Fifteen years after the Global Financial Crisis: Recessions and Business Cycles in the History of Economic Thought

James Tobin and the role of commercial banks in the macroeconomics of the Keynesian era

Rubin Goulven, Université Paris 1 Panthéon-Sorbonne

If macroeconomics during the Keynesian era is defined as a form of analysis based on IS-LM and, maybe, the Solow growth model and its siblings, financial intermediaries, and commercial banks in particular, may appear like one of its most striking blind spots. But such an approach overlooks the rising importance of macroeconometric models in the practice of economists from the 1950s to the mid-1970s, both in academia and in institutions like Brookings or the Fed. Study of published and archival material documenting the building of the FRB-MIT model from 1966 to 1970 for instance, show that modeling the behavior of commercial banks was understood as a crucial step to understand the influence of monetary policy on the economy. The FRB-MIT model has a special importance because it became the macroeconometric model of the Federal Reserve Board starting in 1970. A careful look at the archival materials contained in the Franco Modigliani Papers (Modigliani was the main architect of the FRB-MIT model) shows the importance of James Tobin’s works as a source of inspiration for the modelling of banks’ behavior (Modigliani, Raasche and Cooper, 1970; see Acosta and Rubin, 2018). This leads to the subject of my Abstract for the 2023 ESHET conference. I propose to analyze the early works of James Tobin on commercial banks contained mainly in a manuscript found in the Franco Modigliani Papers and dated from 1959 and published in 1998 with Stephen Golub under the title Money, Credit and Capital. How did Tobin conceive the role of commercial banks in the economy and their importance for macroeconomic policies? How did his thinking evolve in the 1960s (Tobin, 1963, 1968, 1969)? How did his views compare to the views of contemporary economists like Gurley and Show (1960), Patinkin (1961) or Modigliani (1963)? How influent were his views? These are the questions that my contribution will explore.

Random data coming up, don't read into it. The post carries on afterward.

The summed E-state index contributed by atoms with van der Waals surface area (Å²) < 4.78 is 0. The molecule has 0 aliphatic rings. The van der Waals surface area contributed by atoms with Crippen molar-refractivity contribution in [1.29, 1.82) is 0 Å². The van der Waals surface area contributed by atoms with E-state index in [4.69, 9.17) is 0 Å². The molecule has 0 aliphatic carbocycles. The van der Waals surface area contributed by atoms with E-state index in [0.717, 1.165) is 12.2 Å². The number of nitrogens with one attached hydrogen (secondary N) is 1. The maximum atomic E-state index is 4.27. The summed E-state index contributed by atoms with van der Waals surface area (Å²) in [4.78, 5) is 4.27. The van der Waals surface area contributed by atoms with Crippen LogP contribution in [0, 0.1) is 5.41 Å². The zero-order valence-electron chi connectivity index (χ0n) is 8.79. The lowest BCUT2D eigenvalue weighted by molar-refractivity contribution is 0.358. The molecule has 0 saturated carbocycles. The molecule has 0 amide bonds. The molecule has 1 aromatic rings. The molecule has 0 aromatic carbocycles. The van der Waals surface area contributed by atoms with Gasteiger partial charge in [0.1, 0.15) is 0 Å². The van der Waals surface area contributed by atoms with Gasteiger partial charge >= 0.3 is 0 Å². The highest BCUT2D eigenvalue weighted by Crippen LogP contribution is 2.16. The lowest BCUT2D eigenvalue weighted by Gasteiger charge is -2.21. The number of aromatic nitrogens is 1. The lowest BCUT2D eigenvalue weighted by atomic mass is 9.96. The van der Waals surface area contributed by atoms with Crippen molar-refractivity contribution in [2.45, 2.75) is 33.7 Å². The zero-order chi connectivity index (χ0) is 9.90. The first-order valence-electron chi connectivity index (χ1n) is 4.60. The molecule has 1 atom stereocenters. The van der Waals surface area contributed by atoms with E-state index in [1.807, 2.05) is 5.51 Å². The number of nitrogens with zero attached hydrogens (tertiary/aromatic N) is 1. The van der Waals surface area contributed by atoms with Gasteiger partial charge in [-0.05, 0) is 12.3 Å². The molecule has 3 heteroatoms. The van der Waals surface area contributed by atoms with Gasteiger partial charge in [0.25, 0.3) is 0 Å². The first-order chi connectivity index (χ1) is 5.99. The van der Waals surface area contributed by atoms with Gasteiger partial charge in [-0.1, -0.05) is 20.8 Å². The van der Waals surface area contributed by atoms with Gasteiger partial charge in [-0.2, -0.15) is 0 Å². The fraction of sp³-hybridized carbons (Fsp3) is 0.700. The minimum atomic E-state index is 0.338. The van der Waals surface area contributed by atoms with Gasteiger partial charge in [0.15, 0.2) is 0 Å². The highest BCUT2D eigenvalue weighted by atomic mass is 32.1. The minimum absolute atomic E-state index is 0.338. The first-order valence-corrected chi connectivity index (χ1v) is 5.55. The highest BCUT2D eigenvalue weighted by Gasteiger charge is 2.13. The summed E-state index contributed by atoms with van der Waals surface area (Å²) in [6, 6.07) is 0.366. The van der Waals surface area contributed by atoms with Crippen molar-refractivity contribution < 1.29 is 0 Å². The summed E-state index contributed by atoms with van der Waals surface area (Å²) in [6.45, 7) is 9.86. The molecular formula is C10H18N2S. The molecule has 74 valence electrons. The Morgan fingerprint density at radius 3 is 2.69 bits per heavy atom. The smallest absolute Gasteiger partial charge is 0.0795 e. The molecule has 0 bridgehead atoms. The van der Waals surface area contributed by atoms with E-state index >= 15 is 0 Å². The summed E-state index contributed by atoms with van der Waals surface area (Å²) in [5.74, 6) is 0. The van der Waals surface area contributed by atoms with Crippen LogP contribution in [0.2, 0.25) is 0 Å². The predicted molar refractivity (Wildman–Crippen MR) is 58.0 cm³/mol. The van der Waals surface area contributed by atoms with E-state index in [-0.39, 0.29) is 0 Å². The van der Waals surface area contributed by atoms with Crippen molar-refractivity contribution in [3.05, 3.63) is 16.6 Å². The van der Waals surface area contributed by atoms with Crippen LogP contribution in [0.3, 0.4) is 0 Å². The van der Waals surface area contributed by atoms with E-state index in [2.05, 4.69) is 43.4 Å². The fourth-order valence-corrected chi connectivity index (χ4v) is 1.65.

Area: Eshet Conference

Keywords: History of macroeconomics, Financial Intermediaries, James Tobin, Banks, Portfolio choice